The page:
One of the West’s leading experts on Chinese finance says Beijing has grossly underestimated upcoming growth in the country’s debt levels.
Forming Fitch Ratings analyst Charlene Chu sees China’s total outstanding debt rising to 223 trillion yuan (USD$33 trillion) by December, for a 13% gain compared to 196.8 trillion yuan at the end of last year.
Her estimates are far higher than the Chinese government’s official figure of 167 trillion yuan in outstanding credit for June, with Chu says fails to take into account items including bond issuance by local governments as well as off-balance sheet financing.
“The overarching issue for China is that there’s a ton of credit that’s not in bank loan portfolios” said Chu to Bloomberg.
In Chu’s opinion, failure to fully account for non-bank forms credit means that the Chinese government’s official non-performing loan estimate of 1.74% is extremely wide of the mark.
Her analysis would point to potential credit losses of at least 38 million yuan, for a non-performing credit ratio of 25%, which is higher than the level of Malaysia during the Asian financial crisis and Portugal during the European debt crisis.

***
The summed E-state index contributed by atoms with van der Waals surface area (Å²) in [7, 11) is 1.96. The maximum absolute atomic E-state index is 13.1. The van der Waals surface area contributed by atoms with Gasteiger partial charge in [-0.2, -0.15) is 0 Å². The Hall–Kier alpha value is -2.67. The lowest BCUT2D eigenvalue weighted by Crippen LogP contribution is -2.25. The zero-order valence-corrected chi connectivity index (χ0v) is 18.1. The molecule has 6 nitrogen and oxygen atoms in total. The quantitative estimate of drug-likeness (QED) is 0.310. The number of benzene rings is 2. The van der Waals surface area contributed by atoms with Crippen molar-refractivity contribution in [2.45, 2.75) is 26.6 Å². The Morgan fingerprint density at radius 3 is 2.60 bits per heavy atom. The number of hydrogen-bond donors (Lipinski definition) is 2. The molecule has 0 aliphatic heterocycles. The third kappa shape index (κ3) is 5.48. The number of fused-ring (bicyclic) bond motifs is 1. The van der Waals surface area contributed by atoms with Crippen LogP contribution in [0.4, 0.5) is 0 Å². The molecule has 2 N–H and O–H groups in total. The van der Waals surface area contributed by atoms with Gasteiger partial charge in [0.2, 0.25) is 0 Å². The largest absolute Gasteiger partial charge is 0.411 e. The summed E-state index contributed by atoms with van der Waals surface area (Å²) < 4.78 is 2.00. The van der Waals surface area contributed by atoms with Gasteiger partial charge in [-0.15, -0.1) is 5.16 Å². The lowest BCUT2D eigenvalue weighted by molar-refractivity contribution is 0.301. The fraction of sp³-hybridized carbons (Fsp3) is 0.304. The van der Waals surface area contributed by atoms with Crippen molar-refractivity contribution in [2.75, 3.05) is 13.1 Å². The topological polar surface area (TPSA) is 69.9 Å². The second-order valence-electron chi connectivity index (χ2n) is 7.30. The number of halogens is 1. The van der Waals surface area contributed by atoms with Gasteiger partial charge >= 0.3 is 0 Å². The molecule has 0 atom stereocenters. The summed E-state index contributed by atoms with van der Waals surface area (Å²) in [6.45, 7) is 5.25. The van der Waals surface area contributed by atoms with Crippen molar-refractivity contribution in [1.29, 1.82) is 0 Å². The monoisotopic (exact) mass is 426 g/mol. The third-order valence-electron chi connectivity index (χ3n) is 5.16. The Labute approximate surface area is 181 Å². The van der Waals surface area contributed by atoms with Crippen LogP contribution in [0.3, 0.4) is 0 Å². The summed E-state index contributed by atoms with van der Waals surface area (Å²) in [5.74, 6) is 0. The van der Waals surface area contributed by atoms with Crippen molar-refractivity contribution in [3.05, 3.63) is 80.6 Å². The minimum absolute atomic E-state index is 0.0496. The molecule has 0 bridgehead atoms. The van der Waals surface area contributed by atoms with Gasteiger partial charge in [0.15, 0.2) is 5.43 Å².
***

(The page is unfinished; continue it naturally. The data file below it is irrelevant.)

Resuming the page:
If these losses are ever fully realised, they would require a rescue package of around 21 trillion yuan.
While Chu does not believe that China’s much vaunted deleveraging campaign is doing much to reduce total debt levels, she does acknowledge that it has led to a slowing in debt growth from 19% last year to 13% in 2017, and that Beijing’s crackdown on shadow banking is also having positive effects.
“The worst-case scenario is that they allow the rate of credit growth that we’ve seen over the last 18 months continue and back off on this crackdown that they’ve undertaken with WMP’s,” said Chu. “That is a recipe for something to go wrong.”
Chu’s latest analysis just following Moody’s decision to upgrade its outlook for China’s banking system to stable from negative, on the grounds that non-performing loans have likely stabilised.